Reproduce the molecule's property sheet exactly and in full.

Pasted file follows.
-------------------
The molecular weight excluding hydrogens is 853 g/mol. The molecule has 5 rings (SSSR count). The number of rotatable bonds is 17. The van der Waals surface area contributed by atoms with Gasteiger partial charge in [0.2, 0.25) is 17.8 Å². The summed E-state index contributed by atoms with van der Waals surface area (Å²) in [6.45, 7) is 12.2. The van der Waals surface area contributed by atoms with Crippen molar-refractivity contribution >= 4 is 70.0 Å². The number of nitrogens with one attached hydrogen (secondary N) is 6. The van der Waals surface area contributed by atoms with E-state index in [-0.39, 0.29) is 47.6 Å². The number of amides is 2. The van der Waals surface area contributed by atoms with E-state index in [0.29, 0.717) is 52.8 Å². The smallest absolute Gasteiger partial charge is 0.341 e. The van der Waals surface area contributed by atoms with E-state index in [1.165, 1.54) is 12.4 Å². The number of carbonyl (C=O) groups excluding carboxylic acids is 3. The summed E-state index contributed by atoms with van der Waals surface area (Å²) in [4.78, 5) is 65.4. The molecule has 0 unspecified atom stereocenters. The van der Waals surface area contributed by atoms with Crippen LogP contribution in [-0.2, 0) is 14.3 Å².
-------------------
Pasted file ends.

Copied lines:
The molecular weight excluding hydrogens is 853 g/mol. The molecule has 5 rings (SSSR count). The number of rotatable bonds is 17. The van der Waals surface area contributed by atoms with Gasteiger partial charge in [0.2, 0.25) is 17.8 Å². The summed E-state index contributed by atoms with van der Waals surface area (Å²) in [6.45, 7) is 12.2. The van der Waals surface area contributed by atoms with Crippen molar-refractivity contribution >= 4 is 70.0 Å². The number of nitrogens with one attached hydrogen (secondary N) is 6. The van der Waals surface area contributed by atoms with E-state index in [-0.39, 0.29) is 47.6 Å². The number of amides is 2. The van der Waals surface area contributed by atoms with E-state index in [0.29, 0.717) is 52.8 Å². The smallest absolute Gasteiger partial charge is 0.341 e. The van der Waals surface area contributed by atoms with E-state index in [1.165, 1.54) is 12.4 Å². The number of carbonyl (C=O) groups excluding carboxylic acids is 3. The summed E-state index contributed by atoms with van der Waals surface area (Å²) in [4.78, 5) is 65.4. The molecule has 0 unspecified atom stereocenters. The van der Waals surface area contributed by atoms with Crippen LogP contribution in [-0.2, 0) is 14.3 Å².